Courville Appreciates Hockey,
Cherishes Chance To Play

By Matt Malinowski
Reading Eagle

READING, Pa. – He is the lone player on the Reading Royals roster who has lit the lamp at the highest level. And when asked about his one National Hockey League goal, Larry Courville spits out the details as if it happened a mere shift ago.

It was the 1995-96 season, and Courville was playing in his second game with the Vancouver Canucks, against the Ottawa Senators.

The puck went back to the point and defenseman Adrian Aucoin uncorked a shot. Courville was there for the rebound.

Score. Not just a goal, but an everlasting memory.

“It was my kind of goal, just going to the net,” Courville said.

That special puck rests on a plaque at his parents’ house in Timmons, Ontario. And it symbolizes one of the many special moments in Courville’s career.

There are plenty more. Such as being a teammate of Mark Messier while in Vancouver.

Such as winning the World Junior Championships 10 years ago with arguably the best squad in Team Canada history, one that included Todd Harvey, Jeff Friesen, Ed Jovanovski, Bryan McCabe and Alexander Daigle.

But you learn something quickly about Larry Courville when you sit down and chat with him for a few minutes.

It’s the game itself he most cherishes.

It’s the game itself he appreciates as much as any glorious highlight in his long career, which began with Cornwall of the Ontario Hockey League in 1991-92.

Walking away from the game for a while will change your perspective pretty quickly.

After playing 47 games for the Hershey Bears and eight with the Royals in 2001-02, Courville hung up his skates.

“It was something I felt I had to do,” Courville said. “My last year basically was in Hershey, and things just weren’t working out so I decided to call it quits.

“I met my wife, we got married, and we were tired of moving around.”

Courville, who lives in Lebanon, had several jobs in his time off the ice, and none satisfied him.

He worked in landscaping. He drove a tractor trailer for almost a year.

“I just wasn’t able to find anything I enjoyed,” Courville said.

Courville played a little bit of hockey on the side in what he called a semi-pro league out of York. While there, Johnstown Chiefs coach Toby O’Brien read an article about Courville and gave him a call.

Courville was offered another chance to play, which he jumped on like a loose puck in the crease.

“I thought about the game almost every day,” Courville said. “My wife knew how much I missed it, too, and she was really supportive of me playing again.”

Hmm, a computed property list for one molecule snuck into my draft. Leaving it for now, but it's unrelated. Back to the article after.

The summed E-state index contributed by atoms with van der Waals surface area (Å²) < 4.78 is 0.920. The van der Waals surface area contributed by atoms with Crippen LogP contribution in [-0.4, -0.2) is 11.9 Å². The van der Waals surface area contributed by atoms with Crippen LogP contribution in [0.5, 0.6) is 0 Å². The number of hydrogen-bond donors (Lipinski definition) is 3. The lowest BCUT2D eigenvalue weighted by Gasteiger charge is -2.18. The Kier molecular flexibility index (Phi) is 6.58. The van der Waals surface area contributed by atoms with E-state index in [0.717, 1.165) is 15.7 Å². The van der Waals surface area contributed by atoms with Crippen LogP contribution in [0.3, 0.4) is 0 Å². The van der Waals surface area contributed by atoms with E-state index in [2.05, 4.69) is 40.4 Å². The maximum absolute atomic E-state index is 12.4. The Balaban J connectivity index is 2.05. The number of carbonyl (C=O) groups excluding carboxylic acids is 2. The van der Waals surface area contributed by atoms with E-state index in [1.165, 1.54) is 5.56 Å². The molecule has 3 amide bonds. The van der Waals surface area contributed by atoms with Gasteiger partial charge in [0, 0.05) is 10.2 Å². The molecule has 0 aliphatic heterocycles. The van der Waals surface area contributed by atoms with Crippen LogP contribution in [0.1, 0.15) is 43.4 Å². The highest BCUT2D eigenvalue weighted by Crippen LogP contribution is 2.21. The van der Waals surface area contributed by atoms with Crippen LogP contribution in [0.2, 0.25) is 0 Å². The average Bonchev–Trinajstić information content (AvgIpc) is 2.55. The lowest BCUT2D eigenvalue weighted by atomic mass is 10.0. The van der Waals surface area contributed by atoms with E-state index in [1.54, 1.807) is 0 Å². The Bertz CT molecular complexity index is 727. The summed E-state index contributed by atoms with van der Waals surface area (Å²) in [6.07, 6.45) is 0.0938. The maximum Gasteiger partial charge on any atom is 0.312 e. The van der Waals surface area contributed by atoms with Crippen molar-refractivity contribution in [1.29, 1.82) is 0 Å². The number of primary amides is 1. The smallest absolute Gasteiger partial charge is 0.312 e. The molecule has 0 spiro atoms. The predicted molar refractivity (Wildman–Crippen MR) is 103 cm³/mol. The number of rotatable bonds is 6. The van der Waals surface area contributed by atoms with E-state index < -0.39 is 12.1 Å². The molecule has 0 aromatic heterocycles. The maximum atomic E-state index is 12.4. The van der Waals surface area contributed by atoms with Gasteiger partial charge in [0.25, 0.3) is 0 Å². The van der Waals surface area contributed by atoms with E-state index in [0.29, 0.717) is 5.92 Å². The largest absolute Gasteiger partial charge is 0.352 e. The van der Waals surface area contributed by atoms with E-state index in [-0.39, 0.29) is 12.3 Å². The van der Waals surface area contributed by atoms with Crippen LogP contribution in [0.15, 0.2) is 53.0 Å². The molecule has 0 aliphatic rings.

Courville moved to Johnstown for a few months and had 12 goals and 20 assists in 38 games for the Chiefs last season.

But what Courville really was hoping for was a chance to play in Reading, a chance to play while living at home and spending as much time with his wife, who is expecting the family’s first child in a few months.

He got that chance when Royals coach Derek Clancey, who was seeking a veteran in a locker room full of deep, but young, talent, gave him a ring shortly before this season.

“I knew he was a good team guy who worked hard,” Clancey said. “I asked a couple of guys about him and he wanted to play here. I called him up, he was sitting at home, and he said he was hoping to get a chance in Reading.

“He seemed really excited about the opportunity. He told me straight out that if he wasn’t going to play in Reading, he didn’t think he was going to play at all.”

Entering Sunday, Courville had seven points and was a minus-5 in 22 games for the Royals. Those numbers could be better, but they’re not the most important things he brings to the table.

He is a popular and likable guy in the locker room.

He serves as a go-between for Clancey and the players, a guy who helps resolve issues that might arise.

He has the experience to help answer younger players’ questions about what it is like at the highest level and what it takes to get there.

He also has the experience of knowing what life was like when he was away from the sport he loves.

“I didn’t realize how much I was going to miss it until I actually left the game,” Courville said. “Just being here every day, just being around the guys . . . I definitely cherish it so much more now.”